OKeeffe & StieglitzPhotography and Early American
Alfred StieglitzStieglitz begins as one of the Pictorialist
leaders in AmericaBy the beginning of the 20th century converts to
support Strait Photography.He was instrumental in opening the doors
to America for the avant-garde. He Published a magazine ( Camera
works,1903-17).He also ran his own gallery ( Gallery 291, 1905-17)
which showcased works by modern artists (i.e. Picasso, Matisse,
& Cezanne) in America for the first time.Stieglitz arranged
exhibits of O'Keeffe's works, helped sell her works.
The Asphalt Paver, 1892/1913Pictorialism - A style of soft focus
photograph, originating in Europe, which attempts to imitate
In the New York Central Yards 1907
Monet, Saint-Lazare Train Station 1877Pictorialism attempted to
be accepted as an art form by trying to look like the accepted
gallery styles like Impressionism.
Haystack at Sunset 1891
The Steerage, 1907Strait PhotographyResulting from a call to
"let photographs look like photographs," it was the first
distinctly American style. Unlike Pictorialism it contains sharp
focus, detail, and carefully planed compositions.
The Steerage, 1907One of Stieglitzs hallmark photographs, The
Steerage (1915), produces a very different effect. This is a
photograph of working class people crowding two decks of a
transatlantic steamer. The subjects are in sharp focus and the
composition is inclined toward geometric elements.
Georgia OKeeffe, 1933
Georgia OKeeffeHer relationship with Stieglitz started out as an
affair, but they eventually married.Stieglitz took over 300 photos
of OKeeffe.She established her reputation at 291, after America was
introduced to the avant-garde at the famous 1913 Armory Show.
Georgia OKeeffeAt this time in America her work was considered
by the establishment controversial & shocking.Eventually modern
works like these in America became the new establishment, and N.Y
would become the new center of the art world after Paris.
Black Iris, 1926Forms are always from nature no matter how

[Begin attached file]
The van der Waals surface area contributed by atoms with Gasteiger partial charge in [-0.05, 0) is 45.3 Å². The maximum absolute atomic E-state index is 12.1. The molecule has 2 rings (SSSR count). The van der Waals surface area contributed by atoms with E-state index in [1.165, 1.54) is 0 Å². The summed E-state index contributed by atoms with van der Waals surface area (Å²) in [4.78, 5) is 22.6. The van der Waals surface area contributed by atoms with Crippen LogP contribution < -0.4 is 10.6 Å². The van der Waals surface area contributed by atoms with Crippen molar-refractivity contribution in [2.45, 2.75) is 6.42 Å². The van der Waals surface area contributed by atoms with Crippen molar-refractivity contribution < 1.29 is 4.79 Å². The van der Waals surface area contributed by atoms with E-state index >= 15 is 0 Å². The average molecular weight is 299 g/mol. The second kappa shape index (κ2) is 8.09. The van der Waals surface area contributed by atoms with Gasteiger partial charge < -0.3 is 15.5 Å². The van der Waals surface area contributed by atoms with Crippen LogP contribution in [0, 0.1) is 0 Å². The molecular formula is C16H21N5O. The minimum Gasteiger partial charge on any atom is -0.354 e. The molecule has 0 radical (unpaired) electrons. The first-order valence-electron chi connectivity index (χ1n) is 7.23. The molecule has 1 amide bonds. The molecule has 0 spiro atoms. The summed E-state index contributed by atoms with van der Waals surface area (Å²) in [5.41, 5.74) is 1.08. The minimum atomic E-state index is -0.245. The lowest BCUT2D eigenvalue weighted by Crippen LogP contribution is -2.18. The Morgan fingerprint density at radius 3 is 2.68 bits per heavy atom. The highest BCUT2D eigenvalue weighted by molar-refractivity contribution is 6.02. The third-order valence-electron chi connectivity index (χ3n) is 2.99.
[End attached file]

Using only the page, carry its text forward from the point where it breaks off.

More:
distorted.Swooping forms of petals and stamen fill the entire
Black Iris, 1926Size heightens the importance of the otherwise
traditional subject.Influenced by close-up photography.
Oriental Poppies, 1927
The compositions contain bold line, pure colour, and subtle
tone.Images like these take on the power and scope of a
Jack-in-the-Pulpit Series, 1930In 1930, Georgia O'Keeffe painted
a series of six canvases depicting a jack-in-the-pulpit. The series
begins with the striped and hooded bloom rendered with a botanist's
care in naturalistic detail.It continues with successively more
abstract and tightly focused depictions, and ends with the essence
of the jack-in-the-pulpit.In this image a haloed black pistil
stands alone against a black, purple, and gray field.
Jack-in-the-Pulpit, No.IV, 1930This work represents a midpoint
in this process of concurrently increasing detail and
abstraction.O'Keeffe consistently found her strongest inspiration
in nature. She believed that the essence of nature could be
discovered in and through the refinement of form.
Jack-in-the-Pulpit, No. IV, 1930In the jack-in-the-pulpits,
abstraction becomes a metaphor of, and an equivalent for,
knowledge.The closest view of the flower yields an abstract
image.The most profound knowledge of the subject reveals its
Her series was influenced by the European artist, Mondrians
series of trees that contain a continuous evolution into